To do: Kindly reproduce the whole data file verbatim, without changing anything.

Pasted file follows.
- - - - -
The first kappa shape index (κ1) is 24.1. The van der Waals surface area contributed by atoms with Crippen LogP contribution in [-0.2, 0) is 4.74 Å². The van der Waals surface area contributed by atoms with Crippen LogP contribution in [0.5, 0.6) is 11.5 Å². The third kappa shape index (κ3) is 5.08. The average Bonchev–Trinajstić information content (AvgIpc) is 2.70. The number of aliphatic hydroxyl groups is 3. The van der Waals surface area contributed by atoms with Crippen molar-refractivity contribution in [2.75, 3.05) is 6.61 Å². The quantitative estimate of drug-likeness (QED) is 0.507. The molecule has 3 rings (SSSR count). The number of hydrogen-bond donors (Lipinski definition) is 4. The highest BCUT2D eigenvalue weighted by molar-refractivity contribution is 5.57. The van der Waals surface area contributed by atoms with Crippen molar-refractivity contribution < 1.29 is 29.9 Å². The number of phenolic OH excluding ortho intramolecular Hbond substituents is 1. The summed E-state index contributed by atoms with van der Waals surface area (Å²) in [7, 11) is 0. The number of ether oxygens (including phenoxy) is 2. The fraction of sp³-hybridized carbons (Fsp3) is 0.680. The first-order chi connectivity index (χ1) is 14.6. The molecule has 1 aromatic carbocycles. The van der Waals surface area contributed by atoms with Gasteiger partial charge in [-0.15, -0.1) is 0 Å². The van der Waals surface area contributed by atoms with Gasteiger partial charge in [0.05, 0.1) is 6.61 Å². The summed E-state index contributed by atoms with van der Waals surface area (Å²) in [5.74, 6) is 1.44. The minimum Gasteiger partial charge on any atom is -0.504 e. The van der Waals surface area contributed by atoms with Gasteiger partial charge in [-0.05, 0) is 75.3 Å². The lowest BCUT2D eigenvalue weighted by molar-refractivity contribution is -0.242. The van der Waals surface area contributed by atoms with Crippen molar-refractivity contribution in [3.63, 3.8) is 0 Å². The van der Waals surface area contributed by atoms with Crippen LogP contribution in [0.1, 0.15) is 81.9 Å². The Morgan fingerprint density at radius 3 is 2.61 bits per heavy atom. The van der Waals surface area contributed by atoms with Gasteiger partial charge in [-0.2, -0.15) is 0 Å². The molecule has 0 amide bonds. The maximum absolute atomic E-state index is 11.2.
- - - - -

The first kappa shape index (κ1) is 24.1. The van der Waals surface area contributed by atoms with Crippen LogP contribution in [-0.2, 0) is 4.74 Å². The van der Waals surface area contributed by atoms with Crippen LogP contribution in [0.5, 0.6) is 11.5 Å². The third kappa shape index (κ3) is 5.08. The average Bonchev–Trinajstić information content (AvgIpc) is 2.70. The number of aliphatic hydroxyl groups is 3. The van der Waals surface area contributed by atoms with Crippen molar-refractivity contribution in [2.75, 3.05) is 6.61 Å². The quantitative estimate of drug-likeness (QED) is 0.507. The molecule has 3 rings (SSSR count). The number of hydrogen-bond donors (Lipinski definition) is 4. The highest BCUT2D eigenvalue weighted by molar-refractivity contribution is 5.57. The van der Waals surface area contributed by atoms with Crippen molar-refractivity contribution < 1.29 is 29.9 Å². The number of phenolic OH excluding ortho intramolecular Hbond substituents is 1. The summed E-state index contributed by atoms with van der Waals surface area (Å²) in [7, 11) is 0. The number of ether oxygens (including phenoxy) is 2. The fraction of sp³-hybridized carbons (Fsp3) is 0.680. The first-order chi connectivity index (χ1) is 14.6. The molecule has 1 aromatic carbocycles. The van der Waals surface area contributed by atoms with Gasteiger partial charge in [-0.15, -0.1) is 0 Å². The van der Waals surface area contributed by atoms with Gasteiger partial charge in [0.05, 0.1) is 6.61 Å². The summed E-state index contributed by atoms with van der Waals surface area (Å²) in [5.74, 6) is 1.44. The minimum Gasteiger partial charge on any atom is -0.504 e. The van der Waals surface area contributed by atoms with Gasteiger partial charge in [-0.05, 0) is 75.3 Å². The lowest BCUT2D eigenvalue weighted by molar-refractivity contribution is -0.242. The van der Waals surface area contributed by atoms with Crippen molar-refractivity contribution in [3.63, 3.8) is 0 Å². The van der Waals surface area contributed by atoms with Crippen LogP contribution in [0.1, 0.15) is 81.9 Å². The Morgan fingerprint density at radius 3 is 2.61 bits per heavy atom. The van der Waals surface area contributed by atoms with Gasteiger partial charge in [-0.2, -0.15) is 0 Å². The molecule has 0 amide bonds. The maximum absolute atomic E-state index is 11.2.